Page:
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    • "Diets excluding animal products increase the risk of deficiencies of many valuable nutrients. Consumption of red meat, especially beef, can be a good way to respond to the macro-and micromineral requirements (Forestell, Spaeth, & Kane, 2012; McNeill & Van Elswyk, 2012; Williams, 2007; Williamson, Foster, Stanner, & Buttriss, 2005). "
    [Show abstract] [Hide abstract]
    ABSTRACT: The impact of meat cuts (nine muscles and liver) and thermal processing on selected mineral (potassium, sodium, phosphorus, magnesium, zinc, iron, including heme form) concentration in beef from Holstein-Friesian bulls was evaluated in the present study. The mineral's content widely varied depending on the tissue type (skeletal muscles/liver, except zinc) and between the different bovine muscles. The greatest diversity between the muscles demonstrated was zinc (3.5-6.9mg100g(-1)f/w) and iron (1.7-2.3mg100g(-1)f/w), however, there were no significant differences in heme iron to total iron ratio (average 74%). Thermal processes conducted on longissimus dorsi muscles also significantly affected mineral concentration. Grilled, roasted and fried bovine meat was characterised by a higher content (by 6-26%) of most studied minerals (except sodium) as compared to raw meat. Sodium levels in processed meat were 16-33% lower than in raw samples. Copyright © 2015 Elsevier Ltd. All rights reserved.
    Meat Science 03/2015; 105:75-80. DOI:10.1016/j.meatsci.2015.03.011 · 2.23 Impact Factor
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    • "Also, compared to non-vegetarians, vegetarians are more likely to seek out information about healthy diets and lifestyles (Lea and Worsley 2004). Along with the general aim of achieving a healthy lifestyle, this focus on health includes the desire to lose weight by reducing meat intake (Forestell et al. 2012; Gilbody, Kirk, and Hill 1999). Weight-loss motives are especially prevalent in women and younger people (Gilbody et al. 1999; Smith, Burke, and Wing 2000). "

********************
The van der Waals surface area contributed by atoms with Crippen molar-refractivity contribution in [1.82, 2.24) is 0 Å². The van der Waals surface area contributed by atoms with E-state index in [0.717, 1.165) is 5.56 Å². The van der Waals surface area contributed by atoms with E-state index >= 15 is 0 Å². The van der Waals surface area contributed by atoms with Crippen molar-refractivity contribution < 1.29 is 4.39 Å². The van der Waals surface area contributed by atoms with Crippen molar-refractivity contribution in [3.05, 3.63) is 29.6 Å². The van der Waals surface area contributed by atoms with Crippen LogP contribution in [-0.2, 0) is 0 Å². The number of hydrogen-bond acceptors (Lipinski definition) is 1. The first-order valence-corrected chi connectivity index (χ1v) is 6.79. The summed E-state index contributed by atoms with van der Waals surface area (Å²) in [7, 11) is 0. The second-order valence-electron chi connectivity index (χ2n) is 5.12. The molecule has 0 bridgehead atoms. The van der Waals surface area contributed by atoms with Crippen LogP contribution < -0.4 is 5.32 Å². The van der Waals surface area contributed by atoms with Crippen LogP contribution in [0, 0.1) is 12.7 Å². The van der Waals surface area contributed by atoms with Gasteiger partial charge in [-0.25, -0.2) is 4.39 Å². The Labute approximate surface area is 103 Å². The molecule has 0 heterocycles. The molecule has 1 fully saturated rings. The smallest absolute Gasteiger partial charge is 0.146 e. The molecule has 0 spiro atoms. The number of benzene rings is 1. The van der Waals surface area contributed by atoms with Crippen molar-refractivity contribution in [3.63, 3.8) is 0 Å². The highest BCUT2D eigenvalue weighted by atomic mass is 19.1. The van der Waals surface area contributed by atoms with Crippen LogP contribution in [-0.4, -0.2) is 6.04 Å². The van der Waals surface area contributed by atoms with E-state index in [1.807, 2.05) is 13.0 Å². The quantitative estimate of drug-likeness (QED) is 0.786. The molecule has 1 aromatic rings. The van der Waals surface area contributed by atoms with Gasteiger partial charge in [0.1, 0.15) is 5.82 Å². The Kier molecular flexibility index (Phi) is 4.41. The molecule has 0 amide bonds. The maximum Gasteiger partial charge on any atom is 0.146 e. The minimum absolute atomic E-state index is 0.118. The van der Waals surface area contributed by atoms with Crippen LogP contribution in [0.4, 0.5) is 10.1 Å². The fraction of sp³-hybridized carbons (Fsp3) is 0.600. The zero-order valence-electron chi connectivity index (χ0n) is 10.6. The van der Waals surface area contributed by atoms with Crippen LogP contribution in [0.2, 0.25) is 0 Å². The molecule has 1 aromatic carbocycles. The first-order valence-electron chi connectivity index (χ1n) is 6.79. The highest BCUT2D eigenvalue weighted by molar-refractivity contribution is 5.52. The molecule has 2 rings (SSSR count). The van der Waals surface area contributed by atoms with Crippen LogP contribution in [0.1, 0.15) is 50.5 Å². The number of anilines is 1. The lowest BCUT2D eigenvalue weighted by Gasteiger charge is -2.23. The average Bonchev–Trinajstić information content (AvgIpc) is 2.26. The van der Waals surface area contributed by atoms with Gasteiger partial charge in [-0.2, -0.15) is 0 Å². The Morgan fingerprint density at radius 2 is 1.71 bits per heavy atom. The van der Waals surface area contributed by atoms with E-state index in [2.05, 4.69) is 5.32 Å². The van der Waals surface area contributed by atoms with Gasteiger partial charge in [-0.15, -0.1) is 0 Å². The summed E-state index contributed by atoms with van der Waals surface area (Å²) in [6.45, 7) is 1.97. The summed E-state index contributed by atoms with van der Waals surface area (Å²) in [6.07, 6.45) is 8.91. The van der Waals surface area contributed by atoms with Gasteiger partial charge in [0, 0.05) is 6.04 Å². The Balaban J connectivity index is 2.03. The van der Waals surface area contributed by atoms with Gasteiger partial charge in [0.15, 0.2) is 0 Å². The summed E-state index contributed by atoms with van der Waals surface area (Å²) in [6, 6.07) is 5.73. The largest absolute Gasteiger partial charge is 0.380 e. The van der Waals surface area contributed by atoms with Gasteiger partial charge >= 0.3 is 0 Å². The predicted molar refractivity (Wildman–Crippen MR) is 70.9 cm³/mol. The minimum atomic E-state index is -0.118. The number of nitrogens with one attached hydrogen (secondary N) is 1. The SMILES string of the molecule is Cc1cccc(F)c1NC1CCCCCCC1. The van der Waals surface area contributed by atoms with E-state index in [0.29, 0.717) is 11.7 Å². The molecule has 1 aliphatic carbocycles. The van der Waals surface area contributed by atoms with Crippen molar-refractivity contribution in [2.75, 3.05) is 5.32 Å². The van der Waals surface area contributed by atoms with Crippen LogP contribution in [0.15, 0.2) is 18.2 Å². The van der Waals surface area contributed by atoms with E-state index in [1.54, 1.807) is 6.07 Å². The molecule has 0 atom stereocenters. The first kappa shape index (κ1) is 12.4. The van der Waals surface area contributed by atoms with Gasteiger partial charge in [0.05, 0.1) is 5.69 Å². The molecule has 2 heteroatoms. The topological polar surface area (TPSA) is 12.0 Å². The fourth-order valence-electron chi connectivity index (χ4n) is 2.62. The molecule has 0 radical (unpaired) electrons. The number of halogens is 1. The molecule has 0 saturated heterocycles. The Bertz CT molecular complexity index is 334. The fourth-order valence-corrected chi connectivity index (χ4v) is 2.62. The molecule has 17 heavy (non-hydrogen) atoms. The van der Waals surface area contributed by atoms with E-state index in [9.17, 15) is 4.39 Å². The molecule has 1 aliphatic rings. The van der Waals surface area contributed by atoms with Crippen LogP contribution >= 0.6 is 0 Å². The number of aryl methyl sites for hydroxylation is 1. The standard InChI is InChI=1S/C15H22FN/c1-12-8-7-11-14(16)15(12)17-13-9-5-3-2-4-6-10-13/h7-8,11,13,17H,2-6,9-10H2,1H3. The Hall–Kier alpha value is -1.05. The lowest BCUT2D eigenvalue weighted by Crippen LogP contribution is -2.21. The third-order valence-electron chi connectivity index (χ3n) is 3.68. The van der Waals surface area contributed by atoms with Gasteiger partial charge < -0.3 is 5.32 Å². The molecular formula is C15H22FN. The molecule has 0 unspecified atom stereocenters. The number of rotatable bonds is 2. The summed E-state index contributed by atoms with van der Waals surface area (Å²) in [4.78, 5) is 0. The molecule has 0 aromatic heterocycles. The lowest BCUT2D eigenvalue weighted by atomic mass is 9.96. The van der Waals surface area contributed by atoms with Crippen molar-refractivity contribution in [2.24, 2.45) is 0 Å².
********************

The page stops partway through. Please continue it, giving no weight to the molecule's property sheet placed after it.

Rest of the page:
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    ABSTRACT: This study explores vegetarians’ and semi-vegetarians’ motives for reducing their meat intake. Participants are categorized as either vegetarians, who remove all meat from their diet, semi-vegetarians, who significantly reduce their meat intake (at least three days a week), or light semi-vegetarians, who mildly reduce their meat intake (once or twice a week). The results show that most differences appear between vegetarians and both groups of semi-vegetarians. Animal rights and ecological concerns, together with taste preferences, predict a vegetarian diet, while an increase in health motives increases the odds of being semi-vegetarian. Yet, the choice between a semi-vegetarian and a light semi-vegetarian diet can also be predicted based on animal rights concerns and taste preferences. To conclude, even within each diet group, subgroups with different motives appear, and it is recommended that future researchers pay more attention to these differences.
    Ecology of Food and Nutrition 11/2014; 53(6):639-657. DOI:10.1080/03670244.2014.896797 · 0.78 Impact Factor